What Parents Need to Know About MMRV Vaccine and Fever-Related Seizures
Since 1972, the measles, mumps, rubella (MMR) vaccine has played a major role in ending the transmission of measles and rubella in the United States. In 2005, the U.S. Food and Drug Administration (FDA) licensed the combination measles, mumps, rubella, and varicella virus vaccine live (MMRV or ProQuad ®) for use in children 12 months to 12 years of age. The MMRV combination vaccine was designed to reduce the number of shots a child receives for MMR and varicella (chickenpox).
As part of routine safety monitoring for new vaccines, in 2007, the Centers for Disease Control and Prevention (CDC) and Vaccine Safety Datalink (VSD) scientists began a study to monitor adverse events related to MMRV. The study assessed the risk of febrile (fever-related) seizures in children aged 12 to 23 months who received MMRV, compared with children who received MMR and varicella separately at the same visit.
First dose in infants. Investigators reviewed the medical history for 96 of the 118 infants aged 12 to 23 months who reported seizures after vaccination. The data suggest that about one more fever-related seizure is expected for every 2,000 infants vaccinated with MMRV, as compared to separate, simultaneous MMR and varicella vaccines.
Second dose in children. A second vaccine does is recommended at 4 to 6 years of age. At this age, we do not have enough data to know whether the risk of fever-related seizures is higher in children who receive an MMRV vaccine compared with MMR and varicella vaccines given separately at the same visit.
Fewer 4 to 6 year-old children have fever-related seizures than 12 to 23 month-old infants.
To ensure the safety of MMRV, CDC and FDA investigators will--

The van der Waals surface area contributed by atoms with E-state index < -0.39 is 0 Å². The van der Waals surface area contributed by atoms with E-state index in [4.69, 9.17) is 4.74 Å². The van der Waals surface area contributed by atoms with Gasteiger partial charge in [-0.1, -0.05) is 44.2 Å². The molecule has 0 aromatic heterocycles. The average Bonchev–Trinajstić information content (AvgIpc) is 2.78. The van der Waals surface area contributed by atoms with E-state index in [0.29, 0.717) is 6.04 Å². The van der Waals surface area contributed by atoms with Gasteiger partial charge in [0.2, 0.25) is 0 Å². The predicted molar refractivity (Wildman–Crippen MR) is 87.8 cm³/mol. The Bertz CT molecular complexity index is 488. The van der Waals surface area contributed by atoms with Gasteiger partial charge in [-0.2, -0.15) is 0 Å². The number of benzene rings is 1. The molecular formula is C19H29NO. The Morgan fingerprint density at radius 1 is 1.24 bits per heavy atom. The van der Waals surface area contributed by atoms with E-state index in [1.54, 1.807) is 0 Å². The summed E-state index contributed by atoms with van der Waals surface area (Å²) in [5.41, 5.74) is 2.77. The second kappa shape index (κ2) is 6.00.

- Review the medical history of children who have seizures within 10 days of receiving an MMRV vaccine or MMR and varicella vaccines.
- Review reports of seizures after vaccination that are provided to the Vaccine Adverse Event Reporting System (VAERS).
- Present their findings to CDC's Advisory Committee of Immunization Practices.
What Parents Should Do
- Parents should discuss their child's unique medical profile with health care providers to determine if he or she may have an increased risk for fever-related seizures.
- Parents should monitor their child for a high fever for 10 days after vaccination with MMRV.
- If your child experiences a fever after vaccination, give your child an aspirin-free pain reliever immediately.
Fever-related seizures generally have an excellent outcome. Most fever related seizures occur in young children between the ages of 6 and 59 months. The peak age is 14 to 18 months, the age when the first dose of MMRV or MMR and varicella vaccines are recommended. Studies have not shown any long-term risks in children who had fever-related seizures following an MMR vaccine.
Most children who receive the MMRV vaccine do not have any problems. However, any vaccine, like any other medicine, can cause serious health problems such as severe allergic reactions. Being vaccinated with an MMRV vaccine is much safer than getting measles, mumps, rubella, or chickenpox.
For more information about this study, please visit:
- What Clinicians Need to Know about MMRV Postlicensure Safety Monitoring
- Questions and Answers about MMRV Safety Monitoring of Febrile Seizures
To learn more about febrile seizures, please visit the following sites:
- CDC's Vaccine Information Sheet on MMR [PDF - 60 KB] and Varicella [PDF - 58 KB]
- CDC's Immunization Safety Office
- Varicella Vaccination
- MMR Vaccine Questions and Answers
- The National Institutes of Health (NIH), National Institute of Neurological Disorders and Stroke Febrile Seizures
- NIH, National Institute of Neurological Disorders and Stroke fact sheet on febrile seizures
- The American Academy of Pediatrics offers additional information about febrile seizures